Runtime tests were done with the provided cell and left to run until the light switched off. After switching off, the indicator LED under the switch continues to blink. Both the turbo and high modes get just about exactly the runtimes Lumintop claims. I don’t have a set up that can measure lumens accurately, but my DIY solution measured the output on high to be about 40% of the turbo output. Lumintop claims turbo to be 3500 lumens and high to be 1800, which would be about 51%. This means that either my turbo is higher than expected, my high is lower than expected, or my setup is bad enough that there was a large variation between my two tests. To be honest, any of these three are about equally possible.

Both modes show a single step down, and the step down from turbo seems a bit more drastic than I would prefer. I really like how stable the output is for the rest of the runtime on both modes.

Charging and Use While Charging

Charging is done through the micro-USB port. The port had no trouble accepting any of my cables. When charging begins, the LED under the switch will flash. Once the cell is fully charged, the LED glows steady.
While the light is charging, a single press of the button turns the light on in low, and another turns it off. This works even if the cell is removed. There are no other modes accessible while charging the light.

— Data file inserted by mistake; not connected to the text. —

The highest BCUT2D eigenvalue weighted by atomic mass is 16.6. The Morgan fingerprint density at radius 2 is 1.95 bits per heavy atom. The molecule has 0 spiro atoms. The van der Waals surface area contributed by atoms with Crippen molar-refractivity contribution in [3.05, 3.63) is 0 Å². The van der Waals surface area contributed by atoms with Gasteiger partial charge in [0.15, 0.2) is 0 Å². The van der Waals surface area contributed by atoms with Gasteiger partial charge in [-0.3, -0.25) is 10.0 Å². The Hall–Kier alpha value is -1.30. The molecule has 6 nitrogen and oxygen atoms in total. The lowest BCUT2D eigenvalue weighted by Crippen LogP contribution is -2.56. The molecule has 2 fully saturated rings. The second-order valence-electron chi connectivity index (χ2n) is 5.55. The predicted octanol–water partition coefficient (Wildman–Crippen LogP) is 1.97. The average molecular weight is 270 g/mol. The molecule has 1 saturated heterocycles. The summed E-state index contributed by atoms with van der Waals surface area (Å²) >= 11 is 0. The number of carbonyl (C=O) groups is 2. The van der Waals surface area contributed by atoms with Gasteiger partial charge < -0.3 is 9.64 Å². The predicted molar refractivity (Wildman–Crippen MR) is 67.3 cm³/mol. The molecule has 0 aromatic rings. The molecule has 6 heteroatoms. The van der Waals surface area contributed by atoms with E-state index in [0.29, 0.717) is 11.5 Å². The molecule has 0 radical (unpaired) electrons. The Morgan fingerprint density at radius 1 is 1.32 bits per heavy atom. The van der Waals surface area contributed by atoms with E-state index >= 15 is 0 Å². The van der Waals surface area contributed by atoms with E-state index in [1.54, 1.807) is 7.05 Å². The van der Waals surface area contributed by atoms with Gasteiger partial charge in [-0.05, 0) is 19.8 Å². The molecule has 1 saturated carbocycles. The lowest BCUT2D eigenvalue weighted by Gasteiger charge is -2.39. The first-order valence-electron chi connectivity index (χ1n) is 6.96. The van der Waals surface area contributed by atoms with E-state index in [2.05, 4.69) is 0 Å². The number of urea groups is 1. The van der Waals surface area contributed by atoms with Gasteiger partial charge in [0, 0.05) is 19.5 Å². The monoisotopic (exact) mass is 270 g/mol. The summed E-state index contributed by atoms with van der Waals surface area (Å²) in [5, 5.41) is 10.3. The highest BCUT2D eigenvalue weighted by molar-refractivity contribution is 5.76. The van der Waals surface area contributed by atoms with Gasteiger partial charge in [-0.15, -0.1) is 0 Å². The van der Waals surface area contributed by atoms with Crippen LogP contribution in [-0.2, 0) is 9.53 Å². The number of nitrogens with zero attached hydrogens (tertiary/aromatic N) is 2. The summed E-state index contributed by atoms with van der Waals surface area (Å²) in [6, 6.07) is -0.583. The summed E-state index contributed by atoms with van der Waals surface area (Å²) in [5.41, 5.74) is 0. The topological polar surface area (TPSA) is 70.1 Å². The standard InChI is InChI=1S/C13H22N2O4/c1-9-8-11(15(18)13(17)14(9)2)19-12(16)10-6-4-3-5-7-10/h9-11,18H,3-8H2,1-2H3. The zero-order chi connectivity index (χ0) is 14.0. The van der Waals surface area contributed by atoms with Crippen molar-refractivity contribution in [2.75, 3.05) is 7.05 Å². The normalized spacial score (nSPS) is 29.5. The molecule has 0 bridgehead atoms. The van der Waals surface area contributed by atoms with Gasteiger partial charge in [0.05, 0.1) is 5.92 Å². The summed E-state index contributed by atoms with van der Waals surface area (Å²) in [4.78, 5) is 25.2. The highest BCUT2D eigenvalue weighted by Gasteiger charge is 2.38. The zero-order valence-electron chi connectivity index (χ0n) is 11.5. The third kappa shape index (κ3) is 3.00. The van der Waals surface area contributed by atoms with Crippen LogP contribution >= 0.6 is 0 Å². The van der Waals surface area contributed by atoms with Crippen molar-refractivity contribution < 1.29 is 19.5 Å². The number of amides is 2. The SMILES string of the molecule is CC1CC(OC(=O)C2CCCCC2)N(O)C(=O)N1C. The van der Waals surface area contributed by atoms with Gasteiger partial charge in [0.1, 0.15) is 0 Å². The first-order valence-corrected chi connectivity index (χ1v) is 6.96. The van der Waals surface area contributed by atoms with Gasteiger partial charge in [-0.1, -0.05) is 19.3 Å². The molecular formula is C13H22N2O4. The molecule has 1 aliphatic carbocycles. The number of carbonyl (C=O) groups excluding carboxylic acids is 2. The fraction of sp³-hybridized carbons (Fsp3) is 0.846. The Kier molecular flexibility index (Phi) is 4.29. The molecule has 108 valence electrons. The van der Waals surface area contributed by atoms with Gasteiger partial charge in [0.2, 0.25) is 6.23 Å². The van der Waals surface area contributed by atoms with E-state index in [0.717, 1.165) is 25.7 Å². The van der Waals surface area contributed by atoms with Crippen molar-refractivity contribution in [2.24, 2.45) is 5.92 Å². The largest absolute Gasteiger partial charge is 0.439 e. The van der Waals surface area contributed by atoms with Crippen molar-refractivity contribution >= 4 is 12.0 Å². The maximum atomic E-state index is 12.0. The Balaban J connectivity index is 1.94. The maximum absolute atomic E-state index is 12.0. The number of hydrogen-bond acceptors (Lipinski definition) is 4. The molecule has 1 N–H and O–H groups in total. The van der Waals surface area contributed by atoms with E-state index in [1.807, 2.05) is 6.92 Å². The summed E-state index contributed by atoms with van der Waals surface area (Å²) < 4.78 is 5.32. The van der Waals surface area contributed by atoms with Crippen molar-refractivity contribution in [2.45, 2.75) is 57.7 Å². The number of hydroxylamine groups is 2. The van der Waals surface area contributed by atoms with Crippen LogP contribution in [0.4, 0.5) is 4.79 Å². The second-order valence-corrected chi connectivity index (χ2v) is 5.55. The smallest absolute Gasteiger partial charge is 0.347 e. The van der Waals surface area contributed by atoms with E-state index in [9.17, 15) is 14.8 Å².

Of course, I would prefer if this light also used a USB-C port in place of the micro USB port. This is especially frustrating since Lumintop makes the ODL20C, a very similar light with a different emitter and a larger reflector for more through, and that model uses a USB-C charging port. The downside is that waterproofing on that light is achieved with a rubber flap. Which brings us to...

Water Resistance

Being a flashlight enthusiast, there are some features I really don’t like to see on lights. One of those is a flimsy rubber flap covering a vulnerable charging port. I get that not every light is used for SCUBA diving, but I think most lights will get wet at some point in time, and I think most flimsy flaps will fall off at some point in time. I was really excited to hear that Lumintop went out of their way to waterproof the port itself on this light, to the point that it was actually the main reason I wanted to try it out.


The official rating is for 2 m submersion for up to 30 minutes. I didn’t have 2 m of water handy, but I dunked the light and left it on for 30 minutes, reaching into the water a few times to shake it around, fiddle with the dust cover, and use the switch. Although this is far from an exhaustive test, the light worked great and didn’t show any signs of ingress after the test. Charging still works as it did before. Kudos, Lumintop! I hope to see more manufacturers adopt this going forward.

Summary

Pros:

  • Full kit when purchased with the cell
  • Indicating switch
  • Enormous output
  • Shortcuts to moonlight and turbo
  • Momentary low is surprisingly useful
  • Well built
  • Solid runtimes
  • Properly waterproofed port

Cons:

  • Drastic step downs
  • Micro USB is a dated interface
  • Long press for off
  • Tint shift